It truly is an amazing story. If you ever get the chance to hear Vinod tell it, take the opportunity. Cancel whatever it is you have planned and hear it.
Back to the Netscape deal... We had gotten a similar call. We had lost. Infoseek and MCI had won. But, taking a lesson from Vinod's, we continued to press on as if the bidding was still open. We called everyone we knew at Netscape, we sat in their lobby asking for meetings, we persuaded others to call on our behalf. We begged. In general, we made a total pain in the ass of ourselves.
And you know what? It worked.
About 20 days after we were told that we had lost, the door opened just a crack. MCI had a hiccup. Their product wasn't ready.
Within 24 hours, we had the deal.
I can honestly say that if we hadn't persisted, hadn't pushed through when it looked hopeless, hadn't let Netscape know that at the slightest opportunity we were ready to go, that deal would have never happened and Excite would never have had the run it had.
I became a true believer in persistence and it's the #1 lesson I try to bring to the companies I work with. Things are NEVER over. The deal you're working may look closed or the candidate you're trying to recruit may have said 'no', but that's when the real negotiating starts.
September 21, 2004
Persistence Pays. Part 1
My mentor in business is a guy named Vinod Khosla. He funded Excite and believed in us when no one else did and we knew from the beginning he was a different kind of guy.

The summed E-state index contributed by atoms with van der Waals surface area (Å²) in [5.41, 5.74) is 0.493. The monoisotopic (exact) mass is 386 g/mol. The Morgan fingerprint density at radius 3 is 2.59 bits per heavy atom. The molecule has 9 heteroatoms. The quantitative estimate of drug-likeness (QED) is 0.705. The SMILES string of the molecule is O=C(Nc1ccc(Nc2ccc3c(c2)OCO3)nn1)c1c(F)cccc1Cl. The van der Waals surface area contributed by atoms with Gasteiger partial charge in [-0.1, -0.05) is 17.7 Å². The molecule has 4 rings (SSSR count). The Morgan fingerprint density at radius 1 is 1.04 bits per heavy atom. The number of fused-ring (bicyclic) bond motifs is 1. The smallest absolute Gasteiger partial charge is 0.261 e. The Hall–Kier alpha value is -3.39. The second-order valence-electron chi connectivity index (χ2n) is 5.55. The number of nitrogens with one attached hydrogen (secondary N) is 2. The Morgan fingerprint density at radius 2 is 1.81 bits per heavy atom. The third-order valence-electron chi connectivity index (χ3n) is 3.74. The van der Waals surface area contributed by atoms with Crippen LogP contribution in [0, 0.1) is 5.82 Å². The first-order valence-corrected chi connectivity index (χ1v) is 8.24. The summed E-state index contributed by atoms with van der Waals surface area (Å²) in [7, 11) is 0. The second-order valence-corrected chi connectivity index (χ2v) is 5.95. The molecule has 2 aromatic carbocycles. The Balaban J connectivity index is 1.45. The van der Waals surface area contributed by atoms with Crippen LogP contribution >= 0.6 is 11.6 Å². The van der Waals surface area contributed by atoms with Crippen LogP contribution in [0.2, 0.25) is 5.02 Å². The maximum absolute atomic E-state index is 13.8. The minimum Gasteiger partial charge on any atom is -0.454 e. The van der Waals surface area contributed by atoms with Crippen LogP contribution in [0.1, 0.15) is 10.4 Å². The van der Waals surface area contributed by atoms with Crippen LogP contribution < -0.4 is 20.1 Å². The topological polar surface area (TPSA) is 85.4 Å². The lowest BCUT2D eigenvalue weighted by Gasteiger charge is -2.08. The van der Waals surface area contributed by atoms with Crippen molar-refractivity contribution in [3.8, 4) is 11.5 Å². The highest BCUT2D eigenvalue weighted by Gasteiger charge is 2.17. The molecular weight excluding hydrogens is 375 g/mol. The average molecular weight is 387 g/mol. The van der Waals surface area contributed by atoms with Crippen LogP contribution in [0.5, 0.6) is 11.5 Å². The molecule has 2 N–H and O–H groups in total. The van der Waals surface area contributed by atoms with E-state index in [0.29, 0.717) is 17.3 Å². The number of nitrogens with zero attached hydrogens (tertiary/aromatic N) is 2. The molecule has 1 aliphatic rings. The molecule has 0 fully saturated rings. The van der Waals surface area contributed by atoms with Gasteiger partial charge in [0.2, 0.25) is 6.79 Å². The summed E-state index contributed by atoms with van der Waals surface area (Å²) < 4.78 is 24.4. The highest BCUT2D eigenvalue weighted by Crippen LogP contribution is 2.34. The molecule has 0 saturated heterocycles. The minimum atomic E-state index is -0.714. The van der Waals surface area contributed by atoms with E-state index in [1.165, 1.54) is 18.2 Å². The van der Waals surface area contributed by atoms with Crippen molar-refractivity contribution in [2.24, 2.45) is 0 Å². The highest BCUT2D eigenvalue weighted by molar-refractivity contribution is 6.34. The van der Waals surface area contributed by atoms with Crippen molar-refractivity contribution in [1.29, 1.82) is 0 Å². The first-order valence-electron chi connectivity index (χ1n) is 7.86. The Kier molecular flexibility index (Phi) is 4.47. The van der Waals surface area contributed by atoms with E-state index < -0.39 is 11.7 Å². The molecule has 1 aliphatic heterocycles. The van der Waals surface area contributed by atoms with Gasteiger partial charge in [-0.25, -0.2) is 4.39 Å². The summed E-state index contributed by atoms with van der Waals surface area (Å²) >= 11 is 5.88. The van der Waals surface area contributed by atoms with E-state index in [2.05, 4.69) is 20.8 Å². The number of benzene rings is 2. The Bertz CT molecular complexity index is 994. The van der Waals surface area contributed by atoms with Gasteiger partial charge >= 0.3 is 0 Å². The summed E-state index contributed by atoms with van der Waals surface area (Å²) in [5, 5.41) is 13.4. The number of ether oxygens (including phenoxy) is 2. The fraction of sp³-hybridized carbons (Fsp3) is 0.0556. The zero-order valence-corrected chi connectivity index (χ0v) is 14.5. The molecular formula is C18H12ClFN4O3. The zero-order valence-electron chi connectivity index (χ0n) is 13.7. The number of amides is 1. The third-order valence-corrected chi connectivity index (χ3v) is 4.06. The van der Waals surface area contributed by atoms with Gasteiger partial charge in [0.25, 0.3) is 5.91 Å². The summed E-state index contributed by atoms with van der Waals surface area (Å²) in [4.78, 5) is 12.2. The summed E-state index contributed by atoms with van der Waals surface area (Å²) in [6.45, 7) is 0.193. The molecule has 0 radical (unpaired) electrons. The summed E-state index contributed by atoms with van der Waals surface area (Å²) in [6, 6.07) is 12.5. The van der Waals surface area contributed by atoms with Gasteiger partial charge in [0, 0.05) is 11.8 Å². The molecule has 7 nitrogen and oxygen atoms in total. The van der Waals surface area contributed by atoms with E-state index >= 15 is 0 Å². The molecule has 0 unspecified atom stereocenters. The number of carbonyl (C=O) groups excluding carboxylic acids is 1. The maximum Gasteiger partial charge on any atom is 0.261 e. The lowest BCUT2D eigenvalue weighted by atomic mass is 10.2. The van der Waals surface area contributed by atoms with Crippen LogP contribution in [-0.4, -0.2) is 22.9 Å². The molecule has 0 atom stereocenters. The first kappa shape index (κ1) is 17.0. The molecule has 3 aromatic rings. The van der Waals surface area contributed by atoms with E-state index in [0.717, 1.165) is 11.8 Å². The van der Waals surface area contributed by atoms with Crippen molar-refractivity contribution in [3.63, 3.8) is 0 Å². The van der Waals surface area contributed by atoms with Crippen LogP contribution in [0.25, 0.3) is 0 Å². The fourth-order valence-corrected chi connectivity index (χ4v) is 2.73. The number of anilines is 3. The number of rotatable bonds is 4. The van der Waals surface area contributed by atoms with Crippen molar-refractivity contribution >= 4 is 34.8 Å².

While we were still in the garage (literally), we met with at least 15 different venture capital firms. The meetings we're all the same. We showed them our search technology, showed them "concept-based" search, and showed them targeted advertising. To a firm, the first question they asked was a very reasonable one: 'great stuff guys, but what's your business plan? how are you going to make money?' Of course, being 22 years old and fresh out of college we replied, 'we thought you could help us out with that.' Apparently, that's the wrong answer. Who knew?
Rinse, lather, repeat.
Then we met Vinod...
By then, our deal had developed a certain "smell" -- smart guys with interesting technology but an uncertain business plan. The demo to Vinod started off like they all did, but about 10 minutes into the meeting things got very different. He interrupted
"Can the technology scale? can you search a large database?"
Big Pause. It's not the money question. No one has ever asked us this before. Ummm.
"We don't know, we can't afford a hard drive big enough to test."
Then, an amazing thing happened. Ten minutes into this meeting, his first introduction to the company and us, he pulls out his his cell phone, dials his assistant and buys us a $10,000, 10Gb hard drive.
He had me at hello...
This story had a happy ending. Vinod, along with the venture capitalist who introduced us to him, Geoff Yang, invested in the company's first round of financing.
Happy ending notwithstanding, the funding process was my first glimpse into the power of persistence. We had lots of opportunities to give up. We were told by many smart people that we didn't have a fundable idea. In retrospect, I think the fact that we didn't give up had little to do with smarts and everything to do with sheer denial and belief.
We had a slogan in the early days. We were "unencumbered by reality". To us it meant, we didn't know we could fail, therefore we had to succeed. When I look back on those days and even look on what I'm doing today, a lot of what allows me to persist, in the face of many people who don't believe, is this feeling of being unencumbered by reality. I think all entrepreneurs need to be able to step into this realm for a time. Otherwise, there are too many opportunities to stop.